Blog Post


Where are the black Peruvians? It is the beginning of the third day of the HASTAC 2014 conference and we have yet to hear from perhaps the most marginalized ethnic population in Peru: Afro-Peruvians.  Forming between 3-5% of the population, Afro-Peruvians face historical disrimination and unequal access to government services, political power, and upward economic mobility. Their histories are not often represented in popular images of Peruvian culture, and as a result many foreigners never learn about Peru's history of slavery and the contributions of Afro-descendants to the Peruvian nation. But, if I can help it, this unintentional, collective "forgetting" will not be the case for participants of HASTAC's 2014 Conference; the conference is taking place at the Ministry of Culture in Lima, Peru. Yesterday, I skipped the afternoon panels to find out how the Peruvian Ministry of Culture has addressed the problems facing Peruvians of African descent.

In June of 2013, the Ministry of Culture formed a new branch over Afro-Peruvian Policy. This branch has operated as a structured group for eight months and is a parallel group to two other sections of the ministry, the Directive on Indigenous Policy and the directive on Policy Against Racism in the country. For about an hour during the afternoon, I had the great priveledge of meeting with members of the Ministry of Culture's Afro-Peruvian Policy team, Oswaldo Bilbao, Ana Lucía Mosquera Rosado, and Owan Lay González, who discussed their work and the challenges facing the Afro-Peruvian community.

Although the numbers are estimates, the team stated that there are about 300,000 Afro-Peruvians in the country. Afro-Peruvians reside mostly in coastal regions and in areas where large haciendas (planations) were formed during the colonial age. There are about 900 small communities where Afro-Peruvians have historically lived. Currently, the team is working to map these communities. It is a tough task since they are not able to visit every town, and thus rely on community leaders' knowlege, known familial networks, and the oral record. Another challenge of this work, is that there are no protected territories for Afro-Peruvians like there are for Indigenous populations across the Andean region. Although Afro-Peruvians benefitted from the agricultural reforms of the 1970s when poor campesinos were granted land, they have slowly been losing this land because of their impoverised state. Oswaldo Bilbao explained that poverty has forced many Afro-Peruvians to sell their land and thus they have returned to a share-cropper status. "Someone else owns the land," he said, "and you work it." These conditions have accelerated migration and the disintegration of traditional communities, making the mapping of Afro-Peruvian populations all the more difficult.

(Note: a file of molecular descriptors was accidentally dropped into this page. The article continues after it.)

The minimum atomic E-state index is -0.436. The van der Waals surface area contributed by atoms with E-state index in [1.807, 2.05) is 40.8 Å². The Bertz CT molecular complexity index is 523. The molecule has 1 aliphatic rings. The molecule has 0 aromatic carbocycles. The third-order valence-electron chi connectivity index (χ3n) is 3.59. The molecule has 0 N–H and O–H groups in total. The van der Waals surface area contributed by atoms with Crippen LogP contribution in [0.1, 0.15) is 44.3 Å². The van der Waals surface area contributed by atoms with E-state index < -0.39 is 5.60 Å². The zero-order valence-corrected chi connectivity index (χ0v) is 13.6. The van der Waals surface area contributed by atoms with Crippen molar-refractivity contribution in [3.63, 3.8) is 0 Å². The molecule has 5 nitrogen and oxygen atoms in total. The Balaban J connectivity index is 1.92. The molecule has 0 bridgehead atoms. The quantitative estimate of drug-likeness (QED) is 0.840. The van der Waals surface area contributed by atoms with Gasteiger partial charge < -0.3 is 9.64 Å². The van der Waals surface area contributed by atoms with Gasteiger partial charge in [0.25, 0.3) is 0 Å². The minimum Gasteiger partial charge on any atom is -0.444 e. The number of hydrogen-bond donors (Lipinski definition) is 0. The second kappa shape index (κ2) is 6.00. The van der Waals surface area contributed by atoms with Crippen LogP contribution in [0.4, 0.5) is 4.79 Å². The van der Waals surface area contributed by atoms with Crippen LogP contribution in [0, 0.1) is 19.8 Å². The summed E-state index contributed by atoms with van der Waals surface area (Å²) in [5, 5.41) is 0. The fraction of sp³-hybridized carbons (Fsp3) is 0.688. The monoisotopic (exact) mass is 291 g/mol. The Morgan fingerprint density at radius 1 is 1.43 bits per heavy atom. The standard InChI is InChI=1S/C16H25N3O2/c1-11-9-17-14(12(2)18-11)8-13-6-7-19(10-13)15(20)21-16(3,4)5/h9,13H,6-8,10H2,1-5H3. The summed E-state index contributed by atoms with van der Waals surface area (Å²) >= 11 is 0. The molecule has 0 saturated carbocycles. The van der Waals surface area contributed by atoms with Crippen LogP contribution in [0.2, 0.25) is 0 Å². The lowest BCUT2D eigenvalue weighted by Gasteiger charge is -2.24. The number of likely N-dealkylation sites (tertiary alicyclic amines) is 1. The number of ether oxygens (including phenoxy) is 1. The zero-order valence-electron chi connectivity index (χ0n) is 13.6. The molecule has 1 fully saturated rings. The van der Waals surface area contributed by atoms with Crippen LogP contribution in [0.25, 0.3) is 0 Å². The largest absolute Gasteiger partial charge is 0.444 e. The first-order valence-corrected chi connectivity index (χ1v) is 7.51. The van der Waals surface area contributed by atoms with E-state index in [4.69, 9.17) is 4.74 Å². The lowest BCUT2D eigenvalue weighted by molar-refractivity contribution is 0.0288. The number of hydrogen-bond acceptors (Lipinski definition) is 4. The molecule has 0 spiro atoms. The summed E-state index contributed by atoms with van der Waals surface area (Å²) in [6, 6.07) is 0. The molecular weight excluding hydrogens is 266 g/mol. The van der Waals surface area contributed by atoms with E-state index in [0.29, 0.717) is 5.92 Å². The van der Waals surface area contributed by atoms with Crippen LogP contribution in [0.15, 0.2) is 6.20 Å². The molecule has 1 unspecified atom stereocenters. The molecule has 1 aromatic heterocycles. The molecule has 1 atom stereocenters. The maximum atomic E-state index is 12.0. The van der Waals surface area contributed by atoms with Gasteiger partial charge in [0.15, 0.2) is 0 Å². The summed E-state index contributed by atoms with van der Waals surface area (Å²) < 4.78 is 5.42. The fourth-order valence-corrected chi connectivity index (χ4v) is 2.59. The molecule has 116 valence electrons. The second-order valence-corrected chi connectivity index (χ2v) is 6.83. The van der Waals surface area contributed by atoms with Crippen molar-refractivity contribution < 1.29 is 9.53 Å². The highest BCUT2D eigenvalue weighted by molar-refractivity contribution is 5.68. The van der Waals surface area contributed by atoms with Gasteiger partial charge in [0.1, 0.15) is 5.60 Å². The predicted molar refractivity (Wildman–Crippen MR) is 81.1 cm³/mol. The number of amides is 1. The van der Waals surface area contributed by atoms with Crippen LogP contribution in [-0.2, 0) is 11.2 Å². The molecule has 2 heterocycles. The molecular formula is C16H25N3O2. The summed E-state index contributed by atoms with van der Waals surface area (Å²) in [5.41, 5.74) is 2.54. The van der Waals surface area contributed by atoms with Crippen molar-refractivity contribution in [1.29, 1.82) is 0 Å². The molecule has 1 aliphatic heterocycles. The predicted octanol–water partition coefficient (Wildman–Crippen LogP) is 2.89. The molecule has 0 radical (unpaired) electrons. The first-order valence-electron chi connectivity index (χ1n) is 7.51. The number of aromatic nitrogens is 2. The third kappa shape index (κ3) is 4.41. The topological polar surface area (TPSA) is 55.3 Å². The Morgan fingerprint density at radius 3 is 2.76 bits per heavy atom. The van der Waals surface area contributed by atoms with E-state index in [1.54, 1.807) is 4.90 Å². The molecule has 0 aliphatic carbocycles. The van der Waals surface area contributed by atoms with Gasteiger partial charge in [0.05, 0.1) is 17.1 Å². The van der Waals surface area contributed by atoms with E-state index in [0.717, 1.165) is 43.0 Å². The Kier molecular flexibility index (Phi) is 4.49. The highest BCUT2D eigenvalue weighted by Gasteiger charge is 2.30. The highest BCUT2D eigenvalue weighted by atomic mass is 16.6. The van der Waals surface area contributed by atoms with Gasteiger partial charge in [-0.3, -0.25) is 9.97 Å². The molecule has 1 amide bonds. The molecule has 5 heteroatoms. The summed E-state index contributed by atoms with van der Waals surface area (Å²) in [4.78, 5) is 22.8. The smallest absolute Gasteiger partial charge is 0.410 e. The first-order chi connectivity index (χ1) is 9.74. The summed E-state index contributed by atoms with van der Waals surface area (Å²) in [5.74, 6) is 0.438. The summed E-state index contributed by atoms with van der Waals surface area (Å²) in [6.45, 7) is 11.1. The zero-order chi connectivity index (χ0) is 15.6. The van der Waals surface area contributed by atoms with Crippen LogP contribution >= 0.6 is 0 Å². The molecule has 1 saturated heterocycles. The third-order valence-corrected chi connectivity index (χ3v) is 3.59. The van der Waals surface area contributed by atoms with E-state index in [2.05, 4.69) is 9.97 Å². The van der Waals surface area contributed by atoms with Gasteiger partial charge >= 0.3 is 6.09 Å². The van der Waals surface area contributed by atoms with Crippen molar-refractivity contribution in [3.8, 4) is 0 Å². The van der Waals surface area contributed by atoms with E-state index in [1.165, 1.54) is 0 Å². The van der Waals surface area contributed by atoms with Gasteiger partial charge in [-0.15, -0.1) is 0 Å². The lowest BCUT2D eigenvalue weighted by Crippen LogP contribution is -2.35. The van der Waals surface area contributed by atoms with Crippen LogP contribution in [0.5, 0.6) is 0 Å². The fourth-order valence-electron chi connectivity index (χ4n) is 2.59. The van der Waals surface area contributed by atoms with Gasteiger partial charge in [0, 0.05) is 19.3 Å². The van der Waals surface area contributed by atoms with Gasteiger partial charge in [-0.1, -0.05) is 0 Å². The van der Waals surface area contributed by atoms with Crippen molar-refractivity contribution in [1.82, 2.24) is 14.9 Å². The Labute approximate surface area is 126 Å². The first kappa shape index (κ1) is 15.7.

Like in other countries across Latin America, black consciousness is another issue that makes it difficult to estimate the Afro-Peruvian population and limits policy change. "We can not speak of a [black] movement" said Bilbao. "Everyone thinks diferently. Everyone self-identifies differently...We are not like the United States. For example, here black and indigenous people mix and people choose what side they want to identify with." He explained to me that his neices are mixed and have African and Indigenous heritage, and they claim to be black. He then said, "but there are people who are darker than me who say 'I am not black.'" Ana Luísa Mosquera Rosado agreed and added, "Everything depends on the census. That is how we get policy changed, but people have to self-identify." The team also pointed out that other challenges inhibit collaboration among those who do self-identify as Afro-Peruvian. People work isolated from one another. They do not have the same goals and objects, and they do not have the resources. Bilbao explained that most people who work on Afro-Peruvian issues have jobs and can not dedicate all of their time and energy to the cause.

Despite these challenges, the team is working to enact change in Afro-Peruvian communities. I asked them "What is the process of identifying Afro-Peruvian communities, learning their needs and then implementing policy?" Owan Lay González explained that the team is in the middle of conducting a large survey of the Afro-Peruvian population. The survey is funded by the Ford Foundation, the International Development Bank, and the World Bank, and will be published in June of this year. It will also be made accesible online. González shared a version of the survey with me. The document is about 30 pages long, and I was told that it takes each family 1.5-2 hours to complete. Needless to say, the study is intense. The questions range in theme from access to water and electricity to migration and intra-familial violence. The team will use the results of the survey to create developmental policy and community projects over the next two to three years. In this way, the survey will help them to identify and address the most pressing issues facing the Afro-Peruvian community. González also said that over the next few months the diretive will be hosting a number of seminars to debate relevant issues pertinent to the Afro-Peruvian population and to raise consciousness.

So, what are the biggest challenges facing the Afro-Peruvian population? "Education!" said Bilbao and Mosquera Rosado together. "This is the biggest issue because there are so few [AfroPeruvians] that graduate from college." Less than 1% of Afro Peruvians, I learned, go to university and even less grauduate. It is a matter of costs and access. "Beginning in the 1990s, there was an effort to privatize education," Bilbao explained. Privatizing the education system meant that the Peruvian population had to pay for higher-quality education. Since Afro-Peruvians traditionally are found among the country's poorest populations, they have little resources to pay for private education. Another problem is distance. The best schools are in the cities, far from where Afro-Peruvians traditionally reside. Bilbao explained that the most effective way to increase social mobility is to educate the Afro-Peruvian population. Yet, social marginalization means that Afro-Peruvian history and culture is undervalued, and policies that would grant better access to education, like affirmative action, are highly controversial.